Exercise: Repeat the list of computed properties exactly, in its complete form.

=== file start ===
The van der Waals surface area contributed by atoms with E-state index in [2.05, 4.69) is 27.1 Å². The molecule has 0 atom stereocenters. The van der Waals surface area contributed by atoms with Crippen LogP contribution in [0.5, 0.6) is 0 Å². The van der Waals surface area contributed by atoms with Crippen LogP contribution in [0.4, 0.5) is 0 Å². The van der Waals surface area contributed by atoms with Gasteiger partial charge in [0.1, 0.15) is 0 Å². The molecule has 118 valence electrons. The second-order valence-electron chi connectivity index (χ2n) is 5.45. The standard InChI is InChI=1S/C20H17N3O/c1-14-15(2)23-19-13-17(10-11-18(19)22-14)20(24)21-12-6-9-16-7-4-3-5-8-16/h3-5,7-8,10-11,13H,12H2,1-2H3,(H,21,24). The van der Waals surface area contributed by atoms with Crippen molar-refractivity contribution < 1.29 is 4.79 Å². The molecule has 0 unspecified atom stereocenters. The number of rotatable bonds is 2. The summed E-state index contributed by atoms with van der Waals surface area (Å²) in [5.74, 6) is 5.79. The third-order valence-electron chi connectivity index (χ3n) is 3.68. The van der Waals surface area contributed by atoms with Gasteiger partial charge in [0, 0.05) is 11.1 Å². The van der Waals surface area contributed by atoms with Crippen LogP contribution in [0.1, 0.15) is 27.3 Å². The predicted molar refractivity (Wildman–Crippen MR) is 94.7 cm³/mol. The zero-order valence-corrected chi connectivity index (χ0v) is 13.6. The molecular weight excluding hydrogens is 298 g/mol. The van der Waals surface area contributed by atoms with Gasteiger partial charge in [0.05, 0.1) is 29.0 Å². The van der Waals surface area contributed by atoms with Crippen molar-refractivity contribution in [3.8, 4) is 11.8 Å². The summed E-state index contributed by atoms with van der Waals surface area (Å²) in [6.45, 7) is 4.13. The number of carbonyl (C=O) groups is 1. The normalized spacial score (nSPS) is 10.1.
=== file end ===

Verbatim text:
The van der Waals surface area contributed by atoms with E-state index in [2.05, 4.69) is 27.1 Å². The molecule has 0 atom stereocenters. The van der Waals surface area contributed by atoms with Crippen LogP contribution in [0.5, 0.6) is 0 Å². The van der Waals surface area contributed by atoms with Crippen LogP contribution in [0.4, 0.5) is 0 Å². The van der Waals surface area contributed by atoms with Gasteiger partial charge in [0.1, 0.15) is 0 Å². The molecule has 118 valence electrons. The second-order valence-electron chi connectivity index (χ2n) is 5.45. The standard InChI is InChI=1S/C20H17N3O/c1-14-15(2)23-19-13-17(10-11-18(19)22-14)20(24)21-12-6-9-16-7-4-3-5-8-16/h3-5,7-8,10-11,13H,12H2,1-2H3,(H,21,24). The van der Waals surface area contributed by atoms with Crippen molar-refractivity contribution < 1.29 is 4.79 Å². The molecule has 0 unspecified atom stereocenters. The number of rotatable bonds is 2. The summed E-state index contributed by atoms with van der Waals surface area (Å²) in [5.74, 6) is 5.79. The third-order valence-electron chi connectivity index (χ3n) is 3.68. The van der Waals surface area contributed by atoms with Gasteiger partial charge in [0, 0.05) is 11.1 Å². The van der Waals surface area contributed by atoms with Crippen LogP contribution in [0.1, 0.15) is 27.3 Å². The predicted molar refractivity (Wildman–Crippen MR) is 94.7 cm³/mol. The zero-order valence-corrected chi connectivity index (χ0v) is 13.6. The molecular weight excluding hydrogens is 298 g/mol. The van der Waals surface area contributed by atoms with Gasteiger partial charge in [0.05, 0.1) is 29.0 Å². The van der Waals surface area contributed by atoms with Crippen molar-refractivity contribution in [3.8, 4) is 11.8 Å². The summed E-state index contributed by atoms with van der Waals surface area (Å²) in [6.45, 7) is 4.13. The number of carbonyl (C=O) groups is 1. The normalized spacial score (nSPS) is 10.1.